White-hot Spurs beat Leicester to keep up Premier League title pressure

Tottenham Hotspur's Son Heung-min, right, celebrates with teammates after scoring his side's third goal. (AP)
Updated 11 February 2019
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White-hot Spurs beat Leicester to keep up Premier League title pressure

LONDON: Tottenham kept their bid to gatecrash the Premier League title race alive after Davinson Sanchez’s first goal for the club and Hugo Lloris’s penalty save inspired a 3-1 win over Leicester City on Sunday.
Mauricio Pochettino’s side took the lead through Sanchez’s first half header, but they were indebted to Lloris for keeping them ahead after he saved Jamie Vardy’s penalty just after the interval at Wembley.
Christian Eriksen netted moments later and although Vardy got one back for the visitors, Son Heung-min’s late strike ensured third-placed Tottenham clinched a fifth win in their last six league games.
“I feel very proud. I think it was a fantastic result,” Pochettino said.
“It was a tough game and Leicester played so well. You always have to fight to the end for big things.
“We were a little bit lucky today, but we deserved it because we fought. I need to congratulate my players because I thought they were fantastic.
“Sometimes you can win games not playing your best. We conceded more chances than usual, but I think the victory is fair,” Pochettino said.
“The effort was fantastic, with the circumstances that happened in this game and also this season,” he added.
The north Londoners are five points off the top of the table as they try to catch pace-setters Liverpool and Manchester City, who both won again this weekend.
While Tottenham are still outsiders to win their first English title since 1961, their ability to stay in contention, despite injuries to key players Harry Kane and Dele Alli suggests they should not be completely written off.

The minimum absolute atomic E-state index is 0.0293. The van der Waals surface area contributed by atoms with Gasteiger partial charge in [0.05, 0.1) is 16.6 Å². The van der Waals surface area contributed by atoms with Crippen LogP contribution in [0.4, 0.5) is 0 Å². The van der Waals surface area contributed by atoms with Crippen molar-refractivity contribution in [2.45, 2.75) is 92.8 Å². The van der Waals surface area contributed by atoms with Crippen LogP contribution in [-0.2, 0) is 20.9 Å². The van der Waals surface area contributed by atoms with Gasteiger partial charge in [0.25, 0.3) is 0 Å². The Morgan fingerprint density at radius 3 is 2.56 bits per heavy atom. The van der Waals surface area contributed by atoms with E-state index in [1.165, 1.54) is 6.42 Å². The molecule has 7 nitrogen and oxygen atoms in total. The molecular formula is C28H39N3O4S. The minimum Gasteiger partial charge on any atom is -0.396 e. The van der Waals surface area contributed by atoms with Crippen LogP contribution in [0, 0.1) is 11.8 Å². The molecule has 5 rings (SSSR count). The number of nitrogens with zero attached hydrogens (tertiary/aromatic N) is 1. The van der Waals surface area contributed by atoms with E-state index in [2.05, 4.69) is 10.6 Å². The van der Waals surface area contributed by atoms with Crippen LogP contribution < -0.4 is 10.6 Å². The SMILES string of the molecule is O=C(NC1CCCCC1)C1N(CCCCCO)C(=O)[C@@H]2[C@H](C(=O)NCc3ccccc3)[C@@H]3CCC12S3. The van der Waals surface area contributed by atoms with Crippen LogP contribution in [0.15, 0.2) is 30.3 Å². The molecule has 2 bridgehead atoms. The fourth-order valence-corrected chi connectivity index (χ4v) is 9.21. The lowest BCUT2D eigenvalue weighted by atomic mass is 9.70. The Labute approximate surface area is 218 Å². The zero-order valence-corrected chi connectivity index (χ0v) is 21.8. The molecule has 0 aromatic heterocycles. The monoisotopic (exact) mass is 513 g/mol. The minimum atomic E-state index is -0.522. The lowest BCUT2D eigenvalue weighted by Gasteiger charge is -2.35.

The battling win was good preparation for hosting Borussia Dortmund in the Champions League last 16 first leg on Wednesday.
Meanwhile, Leicester have lost four of their last five league games, increasing the pressure on under-fire boss Claude Puel.
“It’s disappointing and again we are left with not a good feeling. We should’ve had the game between our hands with a lot of chances,” he said.
“We created a lot of good moves with a lot of good intentions and we didn’t find good finishing. We had all the opportunities to win this game but we couldn’t finish.
“It leaves me with mixed feelings as we showed good quality but I’m very aggrieved with all these chances we had.”
Puel has reportedly lost the support of several influential players, including England striker Vardy, who was left on the bench for the first 60 minutes before coming on to miss the penalty with his first touch.
Insisting he was happy for Vardy to take the penalty, Puel said: “I gave him the opportunity. I said if he felt good he could take it.
“Maybe it was not a good thing, but we had a lot of chances, not just with this penalty.”
And the only blemish on Tottenham’s day was Son’s booking for simulation, the South Korean going down after an incisive raid, which left Tottenham furious when his penalty appeal ended in a booking for diving after Maguire stuck out a leg to halt him.
Still angry about the decision after the match, Pochettino fumed: “It’s unbelievable. I am a person who accepts the mistakes, but today it was so clear. I told Michael Oliver.